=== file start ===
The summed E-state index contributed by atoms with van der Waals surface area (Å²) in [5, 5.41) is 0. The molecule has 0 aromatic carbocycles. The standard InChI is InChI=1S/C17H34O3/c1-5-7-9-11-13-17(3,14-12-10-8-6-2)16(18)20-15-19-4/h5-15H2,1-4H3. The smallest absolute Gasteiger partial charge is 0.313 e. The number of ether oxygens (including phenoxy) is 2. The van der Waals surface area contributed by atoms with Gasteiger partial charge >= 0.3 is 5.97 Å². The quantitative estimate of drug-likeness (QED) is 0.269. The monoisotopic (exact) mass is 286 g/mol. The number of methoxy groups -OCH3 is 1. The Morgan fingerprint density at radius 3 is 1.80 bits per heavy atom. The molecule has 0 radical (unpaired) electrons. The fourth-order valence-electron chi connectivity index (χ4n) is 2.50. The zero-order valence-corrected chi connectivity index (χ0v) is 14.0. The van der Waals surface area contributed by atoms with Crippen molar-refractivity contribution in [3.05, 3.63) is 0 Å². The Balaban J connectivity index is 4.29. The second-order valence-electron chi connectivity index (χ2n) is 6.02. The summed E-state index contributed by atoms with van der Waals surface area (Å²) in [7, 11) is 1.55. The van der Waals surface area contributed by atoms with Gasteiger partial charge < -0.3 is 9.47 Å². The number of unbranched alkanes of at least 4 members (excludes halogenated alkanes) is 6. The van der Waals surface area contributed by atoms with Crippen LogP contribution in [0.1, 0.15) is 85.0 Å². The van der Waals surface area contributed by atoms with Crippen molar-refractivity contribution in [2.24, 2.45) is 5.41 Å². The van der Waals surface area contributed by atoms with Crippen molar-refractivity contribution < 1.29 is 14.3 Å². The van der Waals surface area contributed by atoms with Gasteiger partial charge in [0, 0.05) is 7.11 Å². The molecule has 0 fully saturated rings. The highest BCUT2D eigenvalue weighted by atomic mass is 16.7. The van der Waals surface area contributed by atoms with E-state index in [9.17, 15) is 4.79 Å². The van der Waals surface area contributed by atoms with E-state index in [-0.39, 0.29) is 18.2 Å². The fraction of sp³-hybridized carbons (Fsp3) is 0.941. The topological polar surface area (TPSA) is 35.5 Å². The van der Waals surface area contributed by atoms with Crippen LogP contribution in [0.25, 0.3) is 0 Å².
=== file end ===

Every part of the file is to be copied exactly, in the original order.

The summed E-state index contributed by atoms with van der Waals surface area (Å²) in [5, 5.41) is 0. The molecule has 0 aromatic carbocycles. The standard InChI is InChI=1S/C17H34O3/c1-5-7-9-11-13-17(3,14-12-10-8-6-2)16(18)20-15-19-4/h5-15H2,1-4H3. The smallest absolute Gasteiger partial charge is 0.313 e. The number of ether oxygens (including phenoxy) is 2. The van der Waals surface area contributed by atoms with Gasteiger partial charge >= 0.3 is 5.97 Å². The quantitative estimate of drug-likeness (QED) is 0.269. The monoisotopic (exact) mass is 286 g/mol. The number of methoxy groups -OCH3 is 1. The Morgan fingerprint density at radius 3 is 1.80 bits per heavy atom. The molecule has 0 radical (unpaired) electrons. The fourth-order valence-electron chi connectivity index (χ4n) is 2.50. The zero-order valence-corrected chi connectivity index (χ0v) is 14.0. The van der Waals surface area contributed by atoms with Crippen molar-refractivity contribution in [3.05, 3.63) is 0 Å². The Balaban J connectivity index is 4.29. The second-order valence-electron chi connectivity index (χ2n) is 6.02. The summed E-state index contributed by atoms with van der Waals surface area (Å²) in [7, 11) is 1.55. The van der Waals surface area contributed by atoms with Gasteiger partial charge < -0.3 is 9.47 Å². The number of unbranched alkanes of at least 4 members (excludes halogenated alkanes) is 6. The van der Waals surface area contributed by atoms with Crippen LogP contribution in [0.1, 0.15) is 85.0 Å². The van der Waals surface area contributed by atoms with Crippen molar-refractivity contribution in [2.24, 2.45) is 5.41 Å². The van der Waals surface area contributed by atoms with Crippen molar-refractivity contribution < 1.29 is 14.3 Å². The van der Waals surface area contributed by atoms with Gasteiger partial charge in [0, 0.05) is 7.11 Å². The molecule has 0 fully saturated rings. The highest BCUT2D eigenvalue weighted by atomic mass is 16.7. The van der Waals surface area contributed by atoms with E-state index in [9.17, 15) is 4.79 Å². The van der Waals surface area contributed by atoms with E-state index in [-0.39, 0.29) is 18.2 Å². The fraction of sp³-hybridized carbons (Fsp3) is 0.941. The topological polar surface area (TPSA) is 35.5 Å². The van der Waals surface area contributed by atoms with Crippen LogP contribution in [0.25, 0.3) is 0 Å².